So colour changing is change but it is not movement.

 

Do you understand this?

 

 

Since you are having trouble with a shadow moving, perhaps we should conside the hands of my bedside clock.

 

They go round and round on the clock face.

 

So do the hands move?

But does the clock move on my bedside table?

 

So what changes and what doesn't?

 

 

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12 minutes ago, humility said:

This is a lot of effort just to slot in the correct words.  

Things are complex when trying to define reality - the words are well defined. It can take a while to get your head around it if you don't have a background in science maybe? This is why children are taught language, mathematic, history, science etc in schools - to prepare them for later life. They aren't taught about spacetime as far as I am aware because it is quite complex and not need for early life as a human being in society. They just learn about 'gravity'. After learning languages, maths, history and sciences (physics in this case) they can if they choose to go on to study in much more detail at degree, masters or doctorate levels at university.  The question of motion and how it relates to spacetime and GR and the likes is the kind of thing you might get to study doing a pure physics or astrophysics degree  - probably year 2 or 3 after you have been prepped and taught enough physics to fully get your head around the stuff and the maths.  Sorry that feel 'it is a lot of effort' to get your head around the definitions - this is why people spend many years studying the subject.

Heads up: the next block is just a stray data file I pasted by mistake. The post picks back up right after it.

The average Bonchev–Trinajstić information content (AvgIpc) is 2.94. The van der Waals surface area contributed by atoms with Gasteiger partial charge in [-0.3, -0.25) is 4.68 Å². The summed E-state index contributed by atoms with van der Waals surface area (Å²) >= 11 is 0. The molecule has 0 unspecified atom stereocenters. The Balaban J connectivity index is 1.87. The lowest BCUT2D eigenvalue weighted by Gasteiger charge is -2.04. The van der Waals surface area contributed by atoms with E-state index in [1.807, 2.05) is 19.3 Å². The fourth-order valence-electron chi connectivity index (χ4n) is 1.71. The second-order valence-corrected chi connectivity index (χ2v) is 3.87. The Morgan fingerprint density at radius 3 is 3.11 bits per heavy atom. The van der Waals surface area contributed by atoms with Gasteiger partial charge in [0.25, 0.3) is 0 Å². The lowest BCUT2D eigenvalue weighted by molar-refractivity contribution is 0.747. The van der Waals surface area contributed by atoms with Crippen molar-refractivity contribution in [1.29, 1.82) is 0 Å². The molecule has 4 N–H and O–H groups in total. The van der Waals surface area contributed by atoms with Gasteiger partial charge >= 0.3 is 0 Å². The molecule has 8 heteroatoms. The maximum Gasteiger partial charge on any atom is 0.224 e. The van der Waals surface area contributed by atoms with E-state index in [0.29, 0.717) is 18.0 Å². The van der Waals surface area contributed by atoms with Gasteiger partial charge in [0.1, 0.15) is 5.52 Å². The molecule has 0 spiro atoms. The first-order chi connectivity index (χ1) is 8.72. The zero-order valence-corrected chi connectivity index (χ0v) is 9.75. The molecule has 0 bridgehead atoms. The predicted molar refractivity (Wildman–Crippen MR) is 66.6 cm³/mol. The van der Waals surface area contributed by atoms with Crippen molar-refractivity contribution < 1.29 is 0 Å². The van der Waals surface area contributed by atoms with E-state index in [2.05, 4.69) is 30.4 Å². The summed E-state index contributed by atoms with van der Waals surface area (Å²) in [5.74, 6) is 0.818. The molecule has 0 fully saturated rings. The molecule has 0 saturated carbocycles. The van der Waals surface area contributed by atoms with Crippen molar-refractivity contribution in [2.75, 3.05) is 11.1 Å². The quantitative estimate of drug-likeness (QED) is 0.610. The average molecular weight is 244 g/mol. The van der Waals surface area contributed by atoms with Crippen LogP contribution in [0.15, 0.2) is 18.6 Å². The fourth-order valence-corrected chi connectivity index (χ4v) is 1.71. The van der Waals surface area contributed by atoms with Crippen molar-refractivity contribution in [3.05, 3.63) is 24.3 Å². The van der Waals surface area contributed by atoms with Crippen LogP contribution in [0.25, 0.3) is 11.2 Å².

22 minutes ago, humility said:

 And you need to do a lot better at identifying when concepts are being applied to the wrong words if its such a big deal. 

Who do you mean by 'you' here? One of our members or science in general?  As I said above - it can take years of study for someone to understand it well enough to be able to answer questions about it to a level where the institutions feel they are worthy of an academic degree. What is your academic background? Do you expect to ask a simple question about movement and have the whole of physics wrapped up in a few lines of text as a reply? The answer can come in many different levels....  you could write a book about it getting deeper and deeper explanations as you get more detailed knowledge about the subject.

 

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2 hours ago, humility said:

And you need to do a lot better at identifying when concepts are being applied to the wrong words if its such a big deal.